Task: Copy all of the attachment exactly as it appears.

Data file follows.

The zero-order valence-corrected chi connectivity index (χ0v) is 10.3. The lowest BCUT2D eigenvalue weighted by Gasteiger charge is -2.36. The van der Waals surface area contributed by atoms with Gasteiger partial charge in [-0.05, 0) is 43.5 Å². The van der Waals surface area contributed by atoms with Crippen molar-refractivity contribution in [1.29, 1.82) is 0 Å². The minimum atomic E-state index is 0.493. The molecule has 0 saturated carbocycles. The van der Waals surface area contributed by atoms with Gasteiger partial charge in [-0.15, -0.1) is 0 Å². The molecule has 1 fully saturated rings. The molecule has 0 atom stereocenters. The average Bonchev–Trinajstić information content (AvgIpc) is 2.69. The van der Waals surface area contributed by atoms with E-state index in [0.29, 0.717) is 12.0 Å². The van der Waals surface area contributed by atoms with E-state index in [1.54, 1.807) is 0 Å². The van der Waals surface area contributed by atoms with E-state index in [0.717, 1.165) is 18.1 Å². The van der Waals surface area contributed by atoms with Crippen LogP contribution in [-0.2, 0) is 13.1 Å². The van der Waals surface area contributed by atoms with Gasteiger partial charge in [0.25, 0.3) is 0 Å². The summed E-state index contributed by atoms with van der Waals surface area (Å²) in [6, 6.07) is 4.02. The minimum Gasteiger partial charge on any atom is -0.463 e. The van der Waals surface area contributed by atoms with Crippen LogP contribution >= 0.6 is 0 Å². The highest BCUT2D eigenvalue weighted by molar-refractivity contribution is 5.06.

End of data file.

The zero-order valence-corrected chi connectivity index (χ0v) is 10.3. The lowest BCUT2D eigenvalue weighted by Gasteiger charge is -2.36. The van der Waals surface area contributed by atoms with Gasteiger partial charge in [-0.05, 0) is 43.5 Å². The van der Waals surface area contributed by atoms with Crippen molar-refractivity contribution in [1.29, 1.82) is 0 Å². The minimum atomic E-state index is 0.493. The molecule has 0 saturated carbocycles. The van der Waals surface area contributed by atoms with Gasteiger partial charge in [-0.15, -0.1) is 0 Å². The molecule has 1 fully saturated rings. The molecule has 0 atom stereocenters. The average Bonchev–Trinajstić information content (AvgIpc) is 2.69. The van der Waals surface area contributed by atoms with E-state index in [0.29, 0.717) is 12.0 Å². The van der Waals surface area contributed by atoms with E-state index in [1.54, 1.807) is 0 Å². The van der Waals surface area contributed by atoms with E-state index in [0.717, 1.165) is 18.1 Å². The van der Waals surface area contributed by atoms with Crippen LogP contribution in [-0.2, 0) is 13.1 Å². The van der Waals surface area contributed by atoms with Gasteiger partial charge in [0.25, 0.3) is 0 Å². The summed E-state index contributed by atoms with van der Waals surface area (Å²) in [6, 6.07) is 4.02. The minimum Gasteiger partial charge on any atom is -0.463 e. The van der Waals surface area contributed by atoms with Crippen LogP contribution >= 0.6 is 0 Å². The highest BCUT2D eigenvalue weighted by molar-refractivity contribution is 5.06.